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Culture » Arts & Entertainment

World Traveller

Kim Riley’s photography shows she’s no ordinary tourist.



Kim Riley is an explorer—physically and visually. A self-described travel addict, Riley is constantly in motion. And in the spirit of exploration, she is always on the lookout for new discoveries. From the Burning Man Festival to Ibiza, Spain; New York City, Paris and Amsterdam, Riley is never without a camera and a desire to unearth new and exciting images from her surroundings. And, like all great explorers, the treasures that she returns with are rare and unusual—visual gems extracted from the chaos and clutter of her destinations.

Far from a typical “travel show” of obligatory tourist snapshots, Kim Riley’s current exhibit at Phillips Gallery is clearly the product of a dedicated artist and a unique perspective. As she explores each city, Riley lives in the moment, allowing each image that presents itself to dictate how it should be captured—which camera she uses, what camera angle, still or in motion, color or black and white. Riley’s openness to the moment, attention to surroundings and brilliant technical abilities resulted in an exhibit of great beauty and fascinating diversity. Displayed side-by-side are perfectly composed black-and-white images of Parisian monuments, abstract color images of urban environments, tilted perspectives, blurred movement and crisp, clear straight-ahead photographs.

While many of her images come from the most famous cities in the world, recognizable landmarks are rare. When they do appear, however, through Riley’s lens they become obscured, abstracted and personalized. In “Notre Dame, Paris,” the classic icon is captured with a sharply tilted camera angle and seen as if from a speeding car. The blur of structure and trees lends the cathedral a sense of mystery and darkness. Riley’s unique perspective throws the solid stone of Notre Dame’s architecture into motion, allowing it to become something contemporary and exciting in a new way. In “Mannequins, New York,” 5th Avenue and Rockefeller Center are revealed only through reflections in boutique windows occupied by haute couture-wearing mannequins. We are drawn into the work by its surreal nature and thoughtful composition, and can only locate the artist within her travels after carefully unraveling the layers of reality, artifice and reflection.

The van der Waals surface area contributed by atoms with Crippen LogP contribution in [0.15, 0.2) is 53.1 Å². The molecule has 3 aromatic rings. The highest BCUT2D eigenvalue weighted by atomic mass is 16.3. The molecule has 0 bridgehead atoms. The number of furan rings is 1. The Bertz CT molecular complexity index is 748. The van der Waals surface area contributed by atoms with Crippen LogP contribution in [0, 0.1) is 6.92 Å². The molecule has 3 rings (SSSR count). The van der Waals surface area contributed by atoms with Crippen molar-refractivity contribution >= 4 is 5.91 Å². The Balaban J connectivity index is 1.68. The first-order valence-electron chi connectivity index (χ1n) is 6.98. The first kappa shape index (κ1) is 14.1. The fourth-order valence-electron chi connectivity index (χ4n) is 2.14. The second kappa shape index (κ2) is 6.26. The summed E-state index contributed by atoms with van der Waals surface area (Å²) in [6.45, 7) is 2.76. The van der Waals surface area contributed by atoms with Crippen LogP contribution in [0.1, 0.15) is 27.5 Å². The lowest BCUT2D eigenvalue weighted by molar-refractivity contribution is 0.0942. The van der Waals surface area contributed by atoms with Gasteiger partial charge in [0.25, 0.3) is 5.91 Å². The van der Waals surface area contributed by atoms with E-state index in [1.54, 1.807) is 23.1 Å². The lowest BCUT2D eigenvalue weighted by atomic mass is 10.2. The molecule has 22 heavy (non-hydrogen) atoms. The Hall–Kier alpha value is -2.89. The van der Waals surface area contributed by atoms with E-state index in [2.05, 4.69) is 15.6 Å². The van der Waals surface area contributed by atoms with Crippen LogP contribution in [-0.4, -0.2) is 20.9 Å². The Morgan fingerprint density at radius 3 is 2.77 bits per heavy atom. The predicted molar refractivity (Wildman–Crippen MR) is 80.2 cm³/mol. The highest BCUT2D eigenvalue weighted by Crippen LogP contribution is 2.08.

More often than not, Riley avoids recognizable landmarks, preferring to explore new visual territories. The resulting images are free of the ego-laden idea of “look where I have been,” instead revealing an essence of each place in a unique moment in time. This essence of place is a consistent thread throughout Riley’s work. An abstract pattern of shadows cast by club goers in Salt Lake City; a shimmering body underwater in Ibiza, Spain; the blur of human movement in the Metro stops of Paris—each offers a glimpse of an experience rather than a landmark or monument. “I see it as freezing a moment in time and capturing it for all to see,” says Riley.

In “Secondhand Despair, Paris” Riley’s talent, instinct and her spirit of exploration are clearly seen. Far from the glittering lights of the Champs Elysèes and the Eiffel Tower, Riley unearths a visual gem of haunting beauty. Discarded in the chaos of a Parisian secondhand store, a female mannequin torso lays against the back of an old wooden chair. Stripped bare, missing both arms and legs, the mannequin seems to swoon back in a gesture of extreme sadness, loneliness and abandonment.

It is images such as this that the tourist misses and the explorer brings to light. Filled with a deep restlessness—a wanderlust—Riley is impatient for her next journey. Until that time, we have the great fortune to marvel at her recent discoveries, and patiently wait for the treasures she brings home next.

KIM RILEY Phillips Gallery, 444 E. 200 South. Through April 8. 364-8284